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Dough bowl?

My mom used to have this vintage looking large mixing bowl that she made dough in. It was I guess ceramic, glazed on the outside but the inside was a bit rough (that may just have been from wear). It was off white and had blue stripes around it- I think there was one or two thin stripes. I'm currently looking for it :)

Anyway, I was wondering if what you rise dough in had any correlation with the result? Mom made the most fantastic rolls/bread and I'm wondering if its just HER technique/experience, or that bowl was magic XD

What do YOU use to rise dough in? Any recommendations? I'm just curious!

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Comments

( 17 comments — Leave a comment )
anita_margarita
Dec. 21st, 2012 11:20 pm (UTC)
I use large ceramic, glass, or plastic bowls - I don't think the material matters so much as the hands that make the dough :)
elusion
Dec. 21st, 2012 11:24 pm (UTC)
I use a metal bowl to rise my dough. Sometimes glass, but mostly metal. Ive used plastic also, in a pinch (we were making 26 loaves of bread) and they all came out the same. I wrapped them in saran wrap instead of warm moist towels, but alas, no change.
sapphorlando
Dec. 21st, 2012 11:26 pm (UTC)
It shouldn't matter, so long as:

- The food contact surface of the container is non-reactive with any ingredients in the dough. (This is the difference between pricey metal kitchen tools professionally engineered for food, and the cheap stuff you can buy anywhere. In some states, restaurants must use this equipment, or risk penalty on inspection. In some cases, the wrong metal can introduce serious health risks.)

- The container, and especially the contact surface, are not dramatically warmer or cooler than the working temperature of the dough. The 'working temperature' is the range within which the yeast won't be chilled too much to work, or warm enough to be killed. The best way to do this is to condition the container to the same temperature as wherever you'll raise the dough. For me, this is the (unmarked) warm setting on my oven, well below the lowest marked temperature. (I tested this with a thermometer and found it's ideal, around 80 F.) A gas oven with a pilot light is probably also the right temperature: Just leave it in there overnight, or for a few hours or more, until you're ready to use it. I use a stand mixer with a metal bowl, and rinse the bowl in very hot water first, then let it sit a few minutes, until it's 'blood warm' -- at a temperature where it no longer feels warm or cool to me. (The purpose of using very hot water is to make sure that the interior of the metal is also warmed, so that it won't cool down too much after.)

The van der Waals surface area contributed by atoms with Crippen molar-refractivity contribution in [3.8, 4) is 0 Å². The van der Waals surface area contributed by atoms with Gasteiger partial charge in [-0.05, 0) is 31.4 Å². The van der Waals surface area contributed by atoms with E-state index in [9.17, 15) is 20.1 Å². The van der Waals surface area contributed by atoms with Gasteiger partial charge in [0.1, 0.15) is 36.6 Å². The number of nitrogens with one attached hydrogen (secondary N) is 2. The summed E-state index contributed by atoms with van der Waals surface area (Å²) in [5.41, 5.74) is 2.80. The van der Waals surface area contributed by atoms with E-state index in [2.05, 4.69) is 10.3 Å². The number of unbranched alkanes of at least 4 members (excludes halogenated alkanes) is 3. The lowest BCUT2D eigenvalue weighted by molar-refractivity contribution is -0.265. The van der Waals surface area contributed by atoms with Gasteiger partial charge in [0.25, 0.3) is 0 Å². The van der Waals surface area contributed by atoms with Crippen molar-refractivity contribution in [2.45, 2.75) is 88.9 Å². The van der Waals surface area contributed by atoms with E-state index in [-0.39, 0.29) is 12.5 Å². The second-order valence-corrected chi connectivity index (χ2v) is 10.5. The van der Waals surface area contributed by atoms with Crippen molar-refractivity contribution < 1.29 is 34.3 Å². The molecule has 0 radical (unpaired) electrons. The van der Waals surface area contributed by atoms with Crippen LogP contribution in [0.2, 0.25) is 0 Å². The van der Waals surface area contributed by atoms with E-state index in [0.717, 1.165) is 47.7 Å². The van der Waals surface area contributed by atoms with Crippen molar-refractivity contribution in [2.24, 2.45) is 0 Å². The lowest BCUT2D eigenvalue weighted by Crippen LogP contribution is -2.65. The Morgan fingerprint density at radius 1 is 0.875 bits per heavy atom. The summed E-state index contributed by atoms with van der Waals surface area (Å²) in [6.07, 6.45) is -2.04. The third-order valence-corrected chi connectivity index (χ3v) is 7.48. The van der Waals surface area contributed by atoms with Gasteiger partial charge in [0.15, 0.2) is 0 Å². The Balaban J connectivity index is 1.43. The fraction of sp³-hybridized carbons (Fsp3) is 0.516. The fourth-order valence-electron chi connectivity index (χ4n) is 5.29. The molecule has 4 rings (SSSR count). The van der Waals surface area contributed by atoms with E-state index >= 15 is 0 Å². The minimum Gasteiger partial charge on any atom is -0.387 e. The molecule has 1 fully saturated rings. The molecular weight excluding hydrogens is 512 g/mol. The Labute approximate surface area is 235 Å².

I've always preferred raising in a large ceramic bowl, but that's just nostalgia and romance for me: there's no science I know of to specifically recommend that. I also use a large metal dutch oven sometimes, and get the same results as long as I follow the above tips.
driftiiing_away
Dec. 22nd, 2012 12:16 am (UTC)
Very informative! I'm definitely a bread making newbie but room temperature affecting results, I will have to keep in mind since it's getting cold around here. I love when people explain in detail- thank you very much :)
laplor
Dec. 21st, 2012 11:43 pm (UTC)
Listen to Sapphorlando! With some minor caveats, it is the hands and the skill more than the bowl. What you describe was probably either ceramic, or an enameled metal bowl. My Mom had a very large round-bellied enamel pan, but I use the mixing bowl of my stand mixer. I just cut a plastic bag open to cover the dough and wrap around the dough hook.

Really all that matters is that the bowl be large enough to hold the risen dough, and finished so that it won't transfer any flavours. I dislike plastic only because I find it hard to get the oil/butter cleaned out well enough.
driftiiing_away
Dec. 22nd, 2012 12:17 am (UTC)